This strategy is a real challenge for Amazon. Its size, growth rate, and turnover require the company to hire thousands and thousands of employees every year, and this doesn’t include the thousands of temporary workers it hires to meet the holiday rush. As of 2019, Amazon’s global workforce reached more than 613,000 employees worldwide, not including the 100,000 temporary employees the company hires for holiday seasons. Interviews with male employees in their 40s revealed that many are convinced Amazon will replace them with employees in their 30s, who worry in turn that the company prefers employees in their 20s. The implication? Younger employees have fewer commitments and more energy.
What Is Amazing Doing To Retain Its Employees?  
To combat the churn, Amazon has structured its stock options to vest (transfer to the employee as owner) on an unusual schedule. Instead of vesting evenly over a period of years, Amazon employee options vest at 5 percent in year one, 15 percent in year two, 40 percent in year three, and 40 percent in year four. Employees who leave within one year of hire must repay part of their signing bonus, and if within two years they must repay their relocation package if any.  
However, many experts question the effectiveness of such policies. Lindsey Thorne, manager at a Seattle recruiting firm that places many former Amazon employees, says, “The potential payout of waiting for stock to vest won’t tie down unhappy employees who are ready to jump ship.” Still, others question whether Amazon can continue to innovate and lead in the marketplace if its most valuable asset is ground-up and discarded in such a way and at such a high rate.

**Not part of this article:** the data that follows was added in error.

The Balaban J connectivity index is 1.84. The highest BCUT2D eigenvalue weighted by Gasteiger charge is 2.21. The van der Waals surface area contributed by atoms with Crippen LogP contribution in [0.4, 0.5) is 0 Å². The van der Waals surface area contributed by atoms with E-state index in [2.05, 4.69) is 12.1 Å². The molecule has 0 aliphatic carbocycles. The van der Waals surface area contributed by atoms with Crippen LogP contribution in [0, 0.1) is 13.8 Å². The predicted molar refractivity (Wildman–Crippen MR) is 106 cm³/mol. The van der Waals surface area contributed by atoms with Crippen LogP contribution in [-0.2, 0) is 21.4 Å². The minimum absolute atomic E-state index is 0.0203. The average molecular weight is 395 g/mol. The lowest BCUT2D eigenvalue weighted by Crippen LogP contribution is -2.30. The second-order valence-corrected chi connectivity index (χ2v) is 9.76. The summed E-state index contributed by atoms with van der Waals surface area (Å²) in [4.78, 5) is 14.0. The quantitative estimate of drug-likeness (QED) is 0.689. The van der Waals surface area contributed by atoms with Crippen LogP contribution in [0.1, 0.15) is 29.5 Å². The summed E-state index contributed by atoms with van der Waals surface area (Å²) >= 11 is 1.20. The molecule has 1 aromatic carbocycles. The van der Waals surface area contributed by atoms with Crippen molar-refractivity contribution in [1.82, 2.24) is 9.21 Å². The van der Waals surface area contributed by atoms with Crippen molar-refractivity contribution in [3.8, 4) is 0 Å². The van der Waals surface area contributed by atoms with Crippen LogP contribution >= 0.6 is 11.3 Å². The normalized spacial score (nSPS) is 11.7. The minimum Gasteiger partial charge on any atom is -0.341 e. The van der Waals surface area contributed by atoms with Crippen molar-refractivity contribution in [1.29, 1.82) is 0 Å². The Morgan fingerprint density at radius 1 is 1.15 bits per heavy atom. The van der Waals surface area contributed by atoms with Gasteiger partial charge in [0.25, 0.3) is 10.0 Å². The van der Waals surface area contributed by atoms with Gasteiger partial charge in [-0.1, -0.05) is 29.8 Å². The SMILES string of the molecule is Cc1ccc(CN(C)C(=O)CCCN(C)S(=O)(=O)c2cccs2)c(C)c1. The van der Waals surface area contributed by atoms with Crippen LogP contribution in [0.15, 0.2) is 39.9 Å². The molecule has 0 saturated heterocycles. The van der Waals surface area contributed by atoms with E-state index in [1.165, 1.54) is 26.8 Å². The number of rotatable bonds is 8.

To be fair, surely some percentage of the company’s more than 150,000 employees are quite satisfied and successful. The system works for some, and for many it works for a period of time. And the incredibly high bar, marquee name, and extreme work ethic required to get hired at Amazon make former Amazonians very valuable to the company’s competitors and many other companies both inside and outside the technology industry.
But, Is That Enough?  
Prepare a report for Amazon, addressing the range of contemporary management issues and challenges raised in the case study above. Your report should be 2,500 words (+/- 10%) excluding references and appendices. In your report, you are required to address a number of points including:
1. Identify and discuss the issues and challenges Amazon is facing. a. Why are they important? b. What are the implications for Amazon?  
2. How can Amazon address the issues and challenges identified in (1)?  a. Identify some feasible strategies for Amazon.  
3. What are the risks for Amazon if the issues and challenges identified in (1) are not addressed?

To obtain a good grade for the report, your responses to the questions must be thoroughly researched and be well-grounded in current literature and evidence-based. You must also proofread your report multiple times so that it reads coherently and logically. Ideas and materials that are taken from other sources must be cited in your report. For more information, please refer to the Canvas “Assignments” page.